“(A)t least 70 people have died, many of them by suicide, after Tamiflu-induced episodes,” reports Newsweek, in an article about the popular anti-flu drug and other examples of pharmaceutical companies hiding vital clinical trial data from physicians and the public. “The deaths were almost surreal: A 14-year-old who took Tamiflu jumped off a balcony, and a 17-year-old on the drug ran in front of a truck.”
“Scientists documented other cases of ‘psychopathic events,’ including a South Korean girl who temporarily developed bipolar disorder and an 8-year-old Japanese boy who wouldn’t answer to his name and began to growl.” These dangers are all the more concerning, says Newsweek, when the emerging hidden evidence shows that Tamiflu doesn’t work.
“Tens of millions of people have taken Tamiflu without incident, and you are far more likely to die from the flu than you are to have a dangerous reaction to the drug,” continues Newsweek. “And it’s true that with many medicines a minuscule chance of death is usually tolerated — as long as the benefits far outweigh that risk. But if Tamiflu does nothing, and there’s even a slight chance of life-threatening side effects, why was it approved? And why continue to prescribe it?”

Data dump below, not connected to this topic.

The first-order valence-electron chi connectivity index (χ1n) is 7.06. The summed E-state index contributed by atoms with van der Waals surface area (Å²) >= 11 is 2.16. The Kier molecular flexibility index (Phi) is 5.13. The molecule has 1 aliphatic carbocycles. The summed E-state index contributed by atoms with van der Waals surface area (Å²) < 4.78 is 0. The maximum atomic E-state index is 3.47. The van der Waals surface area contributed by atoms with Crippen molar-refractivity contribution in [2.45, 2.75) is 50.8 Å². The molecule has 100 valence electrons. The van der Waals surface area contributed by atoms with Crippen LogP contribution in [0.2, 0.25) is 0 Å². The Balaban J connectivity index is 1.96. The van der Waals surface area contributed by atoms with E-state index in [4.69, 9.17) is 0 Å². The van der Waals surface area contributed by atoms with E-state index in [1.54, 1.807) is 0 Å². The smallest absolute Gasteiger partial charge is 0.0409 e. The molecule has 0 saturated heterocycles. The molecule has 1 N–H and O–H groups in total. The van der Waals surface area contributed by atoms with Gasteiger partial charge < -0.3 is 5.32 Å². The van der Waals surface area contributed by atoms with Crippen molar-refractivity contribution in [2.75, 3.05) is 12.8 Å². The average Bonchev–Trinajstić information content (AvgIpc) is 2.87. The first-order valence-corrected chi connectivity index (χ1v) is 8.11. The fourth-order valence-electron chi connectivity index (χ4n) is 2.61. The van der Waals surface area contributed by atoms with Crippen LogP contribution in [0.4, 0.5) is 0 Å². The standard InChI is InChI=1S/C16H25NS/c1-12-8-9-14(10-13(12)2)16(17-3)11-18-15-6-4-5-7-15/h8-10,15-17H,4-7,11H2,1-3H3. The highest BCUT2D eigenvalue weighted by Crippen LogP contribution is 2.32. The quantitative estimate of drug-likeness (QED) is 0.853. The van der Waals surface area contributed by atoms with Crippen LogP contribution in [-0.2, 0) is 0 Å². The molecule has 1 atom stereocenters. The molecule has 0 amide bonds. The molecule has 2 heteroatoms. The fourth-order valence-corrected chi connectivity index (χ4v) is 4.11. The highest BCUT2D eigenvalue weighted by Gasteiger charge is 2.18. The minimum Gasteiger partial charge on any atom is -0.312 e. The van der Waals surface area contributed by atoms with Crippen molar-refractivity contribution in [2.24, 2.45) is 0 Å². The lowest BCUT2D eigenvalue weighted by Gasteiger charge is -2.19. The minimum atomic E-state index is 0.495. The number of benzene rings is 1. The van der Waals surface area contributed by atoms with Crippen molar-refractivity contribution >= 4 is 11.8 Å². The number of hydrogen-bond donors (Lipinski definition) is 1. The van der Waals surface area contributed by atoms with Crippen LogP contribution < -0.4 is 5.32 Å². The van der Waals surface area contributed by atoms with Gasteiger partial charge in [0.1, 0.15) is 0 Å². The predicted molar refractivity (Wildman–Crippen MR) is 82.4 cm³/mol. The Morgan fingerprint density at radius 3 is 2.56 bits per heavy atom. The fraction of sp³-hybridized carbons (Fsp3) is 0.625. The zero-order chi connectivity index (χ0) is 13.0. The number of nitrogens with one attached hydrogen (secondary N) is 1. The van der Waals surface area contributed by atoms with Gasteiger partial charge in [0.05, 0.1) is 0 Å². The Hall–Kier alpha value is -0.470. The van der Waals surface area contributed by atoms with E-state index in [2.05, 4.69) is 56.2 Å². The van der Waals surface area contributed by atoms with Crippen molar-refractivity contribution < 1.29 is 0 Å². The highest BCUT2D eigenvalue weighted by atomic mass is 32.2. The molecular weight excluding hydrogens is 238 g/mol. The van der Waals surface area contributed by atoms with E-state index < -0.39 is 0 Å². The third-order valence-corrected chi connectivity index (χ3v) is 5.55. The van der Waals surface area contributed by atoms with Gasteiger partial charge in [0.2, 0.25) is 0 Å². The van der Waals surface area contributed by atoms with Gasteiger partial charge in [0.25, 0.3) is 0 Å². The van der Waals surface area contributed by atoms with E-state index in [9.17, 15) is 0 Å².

Newsweek also discusses the antiarhythmia drugs, which some have estimated killed tens of thousands of Americans per year through the 80s.
Big Pharma Plays Hide-the-Ball With Data (Newsweek, November 13, 2014)